robbryanassociates

Employee screening – are you up to date with changes to DBS ID checking?

In Uncategorized on August 13, 2018 at 10:00 am

From the 3rd September 2018 the documentation accepted for DBS checks for non-EEA nationals will be changing. This is to better align the system with Right to Work checks. The current guidelines will continue to run until 3rd December 2018 to allow employers a transition period to adjust their internal procedures.

The changes will apply to all levels of DBS check.

It will no longer be necessary to supply a Passport as an additional item to the following 3 documents:

  • A current Residence Card (including an Accession Residence Card or a Derivative Residence Card) issued by the Home Office to a non-European Economic Area national who is a family member of a national of a European Economic Area country or Switzerland or who has a derivative right of residence.
  • A current Immigration Status Document containing a photograph issued by the Home Office to the holder with a valid endorsement indicating that the named person may stay in the UK, and is allowed to do the type of work in question, together with an official document giving the person’s permanent National Insurance number and their name issued by a Government agency or a previous employer.
  • A current Immigration Status Document issued by the Home Office to the holder with an endorsement indicating that the named person is allowed to stay indefinitely in the UK or has no time limit on their stay in the UK, together with an official document giving the person’s permanent National Insurance number and their name issued by a Government agency or a previous employer.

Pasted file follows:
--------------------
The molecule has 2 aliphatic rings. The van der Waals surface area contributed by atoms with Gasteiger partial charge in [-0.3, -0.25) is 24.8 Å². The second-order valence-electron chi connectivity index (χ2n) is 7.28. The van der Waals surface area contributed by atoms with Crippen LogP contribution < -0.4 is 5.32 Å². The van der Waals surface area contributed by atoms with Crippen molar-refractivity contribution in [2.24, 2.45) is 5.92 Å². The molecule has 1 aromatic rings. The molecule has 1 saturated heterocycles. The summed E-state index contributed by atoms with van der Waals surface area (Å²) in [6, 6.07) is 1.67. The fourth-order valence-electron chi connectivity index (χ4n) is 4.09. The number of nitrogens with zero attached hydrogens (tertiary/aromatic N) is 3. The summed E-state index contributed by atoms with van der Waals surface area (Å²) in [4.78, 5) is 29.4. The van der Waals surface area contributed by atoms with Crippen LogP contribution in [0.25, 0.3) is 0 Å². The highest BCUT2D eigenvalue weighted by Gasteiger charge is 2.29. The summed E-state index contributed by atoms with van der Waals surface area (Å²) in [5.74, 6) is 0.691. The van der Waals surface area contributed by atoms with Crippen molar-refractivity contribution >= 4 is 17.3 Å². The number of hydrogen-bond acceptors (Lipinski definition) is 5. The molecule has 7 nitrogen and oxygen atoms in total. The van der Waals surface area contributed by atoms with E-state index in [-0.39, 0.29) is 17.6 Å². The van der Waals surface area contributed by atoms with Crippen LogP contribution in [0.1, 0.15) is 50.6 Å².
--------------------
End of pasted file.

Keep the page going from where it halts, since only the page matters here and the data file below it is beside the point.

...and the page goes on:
The following documents  have been added to list of items that can be used as the Primary Document for non-EEA nationals seeking paid employment:

  • A Permanent Residence Card issued by the Home Office to the family member of a national of a European Economic Area country or Switzerland – added to documents available for Non EE applicants.
  • A Positive Verification Notice issued by the Home Office Employer Checking Service to the employer or prospective employer, which indicates that the named person may stay in the UK and is permitted to do the work in question – added to documents available for Non EE applicants.

The document below has been added to  the Group 2b document options for all applicant types (UK, EEA and non-EEA nationals):

  • Irish Passport Card

Guidance on the list of supporting documents that can be used by countersignatories in the ID checking process can be found at www.gov.uk/government/publications/dbs-identity-checking-guidelines/id-checking-guidelines-for-countersignatory-applications 

Do you need advice regarding your employee screening processes? Contact RBA to discuss how we can help. 

Rob Bryan Associates Limited Main Office: 01462 732444  rob@robertbryan.co.uk 

 

 

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Hard Talking

In Uncategorized on July 11, 2018 at 10:59 am

Tough Talk